who are now our land and who are committing crimes"?
Well, the answer is that there are more of them, right?
The increase in population on the reservation
has primarily been non-American Indians.
Seeing the number of crimes increase with that,
in the summer of 2012, on Fort Berthold,
all of a sudden there was heroin freely available
on the streets.
And that's a very alarming and important development for us
to recognize and gear up to combat.
This is ground zero for the largest oil play
in the lower 48 states right now.
It's not the beautiful, peaceful, isolated,
sparsely populated western North Dakota anymore.
This is the new normal.
GRACE HER MANY HORSES: I've always said, you know,
as long as you know your culture, you know your ancestry,
that's what's gonna keep you rooted in what you're doing.
(tribal drumming, singing)
JODI LEE SPOTTED BEAR: The war bonnet dance is a reflection
of who we are as a people.
It's a reflection of our cultural values
and sharing the wisdom of the people that came before us.
HINOJOSA: Elders are passing along the traditions
to the next generation.
But oil money, traffic, drugs
and crime coexist with the culture here.
And people will be living with this new reality
for decades to come.
At the war bonnet dance
I meet cousins Tracy Walking Hawk and Shy Lee Paul.
They tell me their family now gets $15,000 a month
So the oil has meant what for your family life?
He has an Xbox, a lot of new games, controllers,
four wheelers, dune buggies...
And so people would say, well, now that you have money,
everything's gonna be great.
Our family used to be really close.
Like every Sunday,
we would all go to my Grandma and Grandpa's house
and like play Bingo and stuff like that,
but now we're like split up.
Our family's like...
TRACY WALKING HAWK: Goes to the casino constantly.
SHY LEE PAUL: We don't really do anything together anymore.
JODI LEE SPOTTED BEAR: Okay, so let's go back
to the "who" of the story.
You can tell it from your perspective.
HINOJOSA: Fort Berthold has changed, maybe forever.
But Jodi is now training the next generation of journalists
to impact its future.
Jodi was recently hired to be the executive director
of the tribal radio station and newspaper.
JODI: I'm bringing in young people to teach them
about the importance of being true to your community.
HINOJOSA: The tribal government is building
a new $1.1 million media center.
And th say they've allocated over $57 million
for infrastructure, including a new school and senior center.
But Jodi is still concerned about how all this new money
will be spent.
You know, money does not make a government successful.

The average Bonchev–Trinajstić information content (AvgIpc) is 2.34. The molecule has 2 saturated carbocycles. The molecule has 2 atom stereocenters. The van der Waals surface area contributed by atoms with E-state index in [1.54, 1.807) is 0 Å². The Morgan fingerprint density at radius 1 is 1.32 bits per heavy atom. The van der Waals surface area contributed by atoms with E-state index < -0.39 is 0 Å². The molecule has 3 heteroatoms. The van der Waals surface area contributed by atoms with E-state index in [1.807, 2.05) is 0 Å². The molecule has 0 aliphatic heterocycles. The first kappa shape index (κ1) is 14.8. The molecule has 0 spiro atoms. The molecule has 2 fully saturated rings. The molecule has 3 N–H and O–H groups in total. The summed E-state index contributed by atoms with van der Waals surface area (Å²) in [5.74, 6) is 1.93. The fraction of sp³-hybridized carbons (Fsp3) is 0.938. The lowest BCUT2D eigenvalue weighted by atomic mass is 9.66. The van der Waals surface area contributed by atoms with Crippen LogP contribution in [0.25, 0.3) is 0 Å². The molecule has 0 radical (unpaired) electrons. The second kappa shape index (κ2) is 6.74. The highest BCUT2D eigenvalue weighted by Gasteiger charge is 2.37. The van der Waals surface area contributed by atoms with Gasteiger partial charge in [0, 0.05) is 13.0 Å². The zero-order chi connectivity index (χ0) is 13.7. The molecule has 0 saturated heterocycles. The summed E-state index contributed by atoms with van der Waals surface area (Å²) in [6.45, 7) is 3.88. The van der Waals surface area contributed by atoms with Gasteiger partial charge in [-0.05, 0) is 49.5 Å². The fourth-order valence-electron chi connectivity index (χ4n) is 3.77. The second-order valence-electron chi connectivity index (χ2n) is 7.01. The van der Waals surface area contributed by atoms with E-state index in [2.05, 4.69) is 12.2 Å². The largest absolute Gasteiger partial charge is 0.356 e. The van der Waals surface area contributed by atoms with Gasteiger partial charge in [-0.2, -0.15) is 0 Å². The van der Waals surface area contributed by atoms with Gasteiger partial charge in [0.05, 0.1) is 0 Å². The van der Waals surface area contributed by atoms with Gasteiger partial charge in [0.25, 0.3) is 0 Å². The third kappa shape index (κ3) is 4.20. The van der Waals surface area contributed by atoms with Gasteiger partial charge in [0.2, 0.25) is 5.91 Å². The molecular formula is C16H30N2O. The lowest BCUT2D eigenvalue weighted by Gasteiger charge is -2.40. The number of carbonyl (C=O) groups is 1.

We have the money to make a big difference in our life
but unless we have a functional governmental structure
that can apply that properly,
we've got two roads that we can go here.
We're at a really critical point in the history of the tribes.
HINOJOSA: Is everyone on the rez gonna make money?
TEX HALL: We at the tribal council put together
a trust fund.
And we call it the nauetba hidatsa.
It means "the people's fund."
And so out of that fund, it'll be a dividend for every member.
HINOJOSA: Nearly 2,200 new wells are awaiting approval,
and even more money will be coming to Fort Berthold.
Tex believes this is his tribe's chance
for real self-determination.
TEX: It's hard to be sovereign on an empty stomach.
You know many tribes are devastated in South Dakota,
because they're depending on those federal dollars.
Your dream is that this reservation gets nothing
from the federal government at some point,
depends on nothing from the federal government?
It's changed the landscape.
There's no question about it.
Every now and then, it's quiet and you can just hear
your horse breathing or a calf bellowing,
looking for its mama somewhere.
When the sun goes down, you can hear the coyote howl, you know.
And then there'll be a chain reaction of coyotes.
And then all of a sudden, when that stops,
then you can hear the...
(imitates oil well clanking)
the oil well.
HINOJOSA: The first annual distribution
from the people's fund accrued on August 1, 2014.
Each of the tribe's nearly 14,000 members
was eligible to receive $500.
Since my visit to North Dakota,
70 people have died from car crashes.
22 of the deaths were alcohol-related.
Over a million gallons of fracking water spilled
near a tributary of Lake Sakakawea,
threatening tribal drinking water.
The tribal council says the water is safe
and that clean-up efforts are underway.
And, the tribal council commissioned an investigation
into Tex Hall's business practices.
Tex subsequently lost his 2014 bid for reelection.
Next time, Clarkston, Georgia, revisited.
Three former refugees are running for office.
HELEN KO KIM: We have to do everything we can to make sure
minority citizens are out and voting.
GRAHAM THOMAS: They'll be controlling what's happening
here instead of the people that have lived here a long time.
HINOJOSA: To learn more about this and other episodes
is available on DVD.
To order, visit shopPBS.org, or call 1-800-PLAY-PBS.
This program was made possible in part by: